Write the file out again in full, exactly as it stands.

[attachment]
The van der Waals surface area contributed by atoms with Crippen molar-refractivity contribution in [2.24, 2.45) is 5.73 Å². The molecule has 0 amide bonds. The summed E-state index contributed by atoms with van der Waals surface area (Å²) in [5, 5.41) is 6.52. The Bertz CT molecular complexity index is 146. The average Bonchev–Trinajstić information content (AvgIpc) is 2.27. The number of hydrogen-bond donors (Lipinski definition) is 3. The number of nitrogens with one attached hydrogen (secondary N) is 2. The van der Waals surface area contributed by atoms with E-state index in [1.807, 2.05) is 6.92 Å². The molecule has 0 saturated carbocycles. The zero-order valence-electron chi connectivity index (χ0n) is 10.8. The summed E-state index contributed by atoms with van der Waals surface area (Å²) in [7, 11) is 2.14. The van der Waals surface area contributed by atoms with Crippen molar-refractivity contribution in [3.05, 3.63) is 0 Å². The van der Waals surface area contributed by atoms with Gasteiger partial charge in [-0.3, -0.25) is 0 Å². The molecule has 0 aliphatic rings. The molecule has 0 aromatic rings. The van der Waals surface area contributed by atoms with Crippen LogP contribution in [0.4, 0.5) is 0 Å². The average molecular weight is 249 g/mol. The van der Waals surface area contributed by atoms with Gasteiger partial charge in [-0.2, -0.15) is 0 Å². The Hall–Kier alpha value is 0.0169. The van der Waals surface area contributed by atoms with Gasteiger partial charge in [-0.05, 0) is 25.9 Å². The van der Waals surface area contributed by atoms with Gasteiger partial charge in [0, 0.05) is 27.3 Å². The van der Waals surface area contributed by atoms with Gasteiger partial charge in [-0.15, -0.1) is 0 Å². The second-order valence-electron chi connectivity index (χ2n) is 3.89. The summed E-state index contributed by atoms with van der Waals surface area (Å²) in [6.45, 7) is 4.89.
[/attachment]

The van der Waals surface area contributed by atoms with Crippen molar-refractivity contribution in [2.24, 2.45) is 5.73 Å². The molecule has 0 amide bonds. The summed E-state index contributed by atoms with van der Waals surface area (Å²) in [5, 5.41) is 6.52. The Bertz CT molecular complexity index is 146. The average Bonchev–Trinajstić information content (AvgIpc) is 2.27. The number of hydrogen-bond donors (Lipinski definition) is 3. The number of nitrogens with one attached hydrogen (secondary N) is 2. The van der Waals surface area contributed by atoms with E-state index in [1.807, 2.05) is 6.92 Å². The molecule has 0 saturated carbocycles. The zero-order valence-electron chi connectivity index (χ0n) is 10.8. The summed E-state index contributed by atoms with van der Waals surface area (Å²) in [7, 11) is 2.14. The van der Waals surface area contributed by atoms with Crippen molar-refractivity contribution in [3.05, 3.63) is 0 Å². The van der Waals surface area contributed by atoms with Gasteiger partial charge in [-0.3, -0.25) is 0 Å². The molecule has 0 aliphatic rings. The molecule has 0 aromatic rings. The van der Waals surface area contributed by atoms with Crippen LogP contribution in [0.4, 0.5) is 0 Å². The average molecular weight is 249 g/mol. The van der Waals surface area contributed by atoms with Gasteiger partial charge in [-0.2, -0.15) is 0 Å². The Hall–Kier alpha value is 0.0169. The van der Waals surface area contributed by atoms with Gasteiger partial charge in [-0.05, 0) is 25.9 Å². The van der Waals surface area contributed by atoms with Gasteiger partial charge in [0, 0.05) is 27.3 Å². The van der Waals surface area contributed by atoms with Gasteiger partial charge in [-0.15, -0.1) is 0 Å². The second-order valence-electron chi connectivity index (χ2n) is 3.89. The summed E-state index contributed by atoms with van der Waals surface area (Å²) in [6.45, 7) is 4.89.